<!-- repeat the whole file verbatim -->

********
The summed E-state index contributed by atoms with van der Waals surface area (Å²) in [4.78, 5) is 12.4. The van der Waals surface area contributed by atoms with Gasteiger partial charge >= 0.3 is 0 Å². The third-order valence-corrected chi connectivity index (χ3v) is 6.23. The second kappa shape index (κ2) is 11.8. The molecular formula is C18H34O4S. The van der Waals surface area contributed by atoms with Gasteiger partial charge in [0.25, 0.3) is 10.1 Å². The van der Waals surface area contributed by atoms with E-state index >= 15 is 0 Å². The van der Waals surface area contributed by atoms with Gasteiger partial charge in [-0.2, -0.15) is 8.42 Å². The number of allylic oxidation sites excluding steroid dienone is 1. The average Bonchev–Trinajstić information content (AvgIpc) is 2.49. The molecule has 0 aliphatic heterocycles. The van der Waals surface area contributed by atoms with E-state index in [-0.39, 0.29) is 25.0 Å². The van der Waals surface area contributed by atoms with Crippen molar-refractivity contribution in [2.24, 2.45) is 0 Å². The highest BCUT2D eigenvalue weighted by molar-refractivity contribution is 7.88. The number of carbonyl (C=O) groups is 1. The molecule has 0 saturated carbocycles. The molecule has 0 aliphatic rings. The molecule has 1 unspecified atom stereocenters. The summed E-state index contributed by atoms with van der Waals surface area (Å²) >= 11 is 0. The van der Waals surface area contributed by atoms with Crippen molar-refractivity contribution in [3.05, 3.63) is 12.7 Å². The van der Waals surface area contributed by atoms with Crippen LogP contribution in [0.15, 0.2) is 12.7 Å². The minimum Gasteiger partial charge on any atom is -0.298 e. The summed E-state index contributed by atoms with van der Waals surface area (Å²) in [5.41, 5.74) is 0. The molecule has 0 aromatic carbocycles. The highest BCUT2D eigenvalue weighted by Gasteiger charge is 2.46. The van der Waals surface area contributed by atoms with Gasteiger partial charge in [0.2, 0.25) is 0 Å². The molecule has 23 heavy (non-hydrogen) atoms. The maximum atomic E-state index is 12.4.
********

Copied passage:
The summed E-state index contributed by atoms with van der Waals surface area (Å²) in [4.78, 5) is 12.4. The van der Waals surface area contributed by atoms with Gasteiger partial charge >= 0.3 is 0 Å². The third-order valence-corrected chi connectivity index (χ3v) is 6.23. The second kappa shape index (κ2) is 11.8. The molecular formula is C18H34O4S. The van der Waals surface area contributed by atoms with Gasteiger partial charge in [0.25, 0.3) is 10.1 Å². The van der Waals surface area contributed by atoms with E-state index >= 15 is 0 Å². The van der Waals surface area contributed by atoms with Gasteiger partial charge in [-0.2, -0.15) is 8.42 Å². The number of allylic oxidation sites excluding steroid dienone is 1. The average Bonchev–Trinajstić information content (AvgIpc) is 2.49. The molecule has 0 aliphatic heterocycles. The van der Waals surface area contributed by atoms with E-state index in [-0.39, 0.29) is 25.0 Å². The van der Waals surface area contributed by atoms with Crippen molar-refractivity contribution in [2.24, 2.45) is 0 Å². The highest BCUT2D eigenvalue weighted by molar-refractivity contribution is 7.88. The number of carbonyl (C=O) groups is 1. The molecule has 0 saturated carbocycles. The molecule has 0 aliphatic rings. The molecule has 1 unspecified atom stereocenters. The summed E-state index contributed by atoms with van der Waals surface area (Å²) >= 11 is 0. The van der Waals surface area contributed by atoms with Crippen molar-refractivity contribution in [3.05, 3.63) is 12.7 Å². The van der Waals surface area contributed by atoms with Crippen LogP contribution in [0.15, 0.2) is 12.7 Å². The minimum Gasteiger partial charge on any atom is -0.298 e. The summed E-state index contributed by atoms with van der Waals surface area (Å²) in [5.41, 5.74) is 0. The molecule has 0 aromatic carbocycles. The highest BCUT2D eigenvalue weighted by Gasteiger charge is 2.46. The van der Waals surface area contributed by atoms with Gasteiger partial charge in [0.2, 0.25) is 0 Å². The molecule has 23 heavy (non-hydrogen) atoms. The maximum atomic E-state index is 12.4.